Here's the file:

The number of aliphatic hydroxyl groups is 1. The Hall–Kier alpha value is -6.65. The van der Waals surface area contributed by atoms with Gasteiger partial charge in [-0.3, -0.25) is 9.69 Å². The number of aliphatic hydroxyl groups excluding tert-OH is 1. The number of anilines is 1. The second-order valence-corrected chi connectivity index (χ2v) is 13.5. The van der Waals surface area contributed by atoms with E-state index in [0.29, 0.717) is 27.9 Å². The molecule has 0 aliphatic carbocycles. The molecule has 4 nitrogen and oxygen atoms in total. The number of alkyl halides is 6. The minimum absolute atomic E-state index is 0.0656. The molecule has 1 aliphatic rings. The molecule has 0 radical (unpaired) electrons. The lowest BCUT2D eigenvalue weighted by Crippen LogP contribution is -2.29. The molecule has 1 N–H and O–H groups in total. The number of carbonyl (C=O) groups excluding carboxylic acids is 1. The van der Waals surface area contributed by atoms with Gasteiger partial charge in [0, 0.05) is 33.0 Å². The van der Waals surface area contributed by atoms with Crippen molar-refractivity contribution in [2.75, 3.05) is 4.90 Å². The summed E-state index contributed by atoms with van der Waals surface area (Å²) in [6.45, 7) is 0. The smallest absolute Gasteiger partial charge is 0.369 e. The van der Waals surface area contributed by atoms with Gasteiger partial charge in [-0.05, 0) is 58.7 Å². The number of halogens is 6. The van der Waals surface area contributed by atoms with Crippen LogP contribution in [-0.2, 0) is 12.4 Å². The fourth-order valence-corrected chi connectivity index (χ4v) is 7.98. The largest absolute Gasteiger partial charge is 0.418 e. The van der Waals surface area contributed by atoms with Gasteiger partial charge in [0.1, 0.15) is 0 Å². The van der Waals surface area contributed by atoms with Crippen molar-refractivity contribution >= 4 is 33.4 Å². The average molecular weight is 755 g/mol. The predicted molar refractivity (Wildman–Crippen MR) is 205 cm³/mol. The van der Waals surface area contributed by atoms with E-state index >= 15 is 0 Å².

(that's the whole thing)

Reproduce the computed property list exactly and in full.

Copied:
The number of aliphatic hydroxyl groups is 1. The Hall–Kier alpha value is -6.65. The van der Waals surface area contributed by atoms with Gasteiger partial charge in [-0.3, -0.25) is 9.69 Å². The number of aliphatic hydroxyl groups excluding tert-OH is 1. The number of anilines is 1. The second-order valence-corrected chi connectivity index (χ2v) is 13.5. The van der Waals surface area contributed by atoms with E-state index in [0.29, 0.717) is 27.9 Å². The molecule has 0 aliphatic carbocycles. The molecule has 4 nitrogen and oxygen atoms in total. The number of alkyl halides is 6. The minimum absolute atomic E-state index is 0.0656. The molecule has 1 aliphatic rings. The molecule has 0 radical (unpaired) electrons. The lowest BCUT2D eigenvalue weighted by Crippen LogP contribution is -2.29. The molecule has 1 N–H and O–H groups in total. The number of carbonyl (C=O) groups excluding carboxylic acids is 1. The van der Waals surface area contributed by atoms with Gasteiger partial charge in [0, 0.05) is 33.0 Å². The van der Waals surface area contributed by atoms with Crippen molar-refractivity contribution in [2.75, 3.05) is 4.90 Å². The summed E-state index contributed by atoms with van der Waals surface area (Å²) in [6.45, 7) is 0. The smallest absolute Gasteiger partial charge is 0.369 e. The van der Waals surface area contributed by atoms with Gasteiger partial charge in [-0.05, 0) is 58.7 Å². The number of halogens is 6. The van der Waals surface area contributed by atoms with Crippen LogP contribution in [-0.2, 0) is 12.4 Å². The fourth-order valence-corrected chi connectivity index (χ4v) is 7.98. The largest absolute Gasteiger partial charge is 0.418 e. The van der Waals surface area contributed by atoms with Gasteiger partial charge in [0.1, 0.15) is 0 Å². The van der Waals surface area contributed by atoms with Crippen molar-refractivity contribution >= 4 is 33.4 Å². The average molecular weight is 755 g/mol. The predicted molar refractivity (Wildman–Crippen MR) is 205 cm³/mol. The van der Waals surface area contributed by atoms with E-state index >= 15 is 0 Å².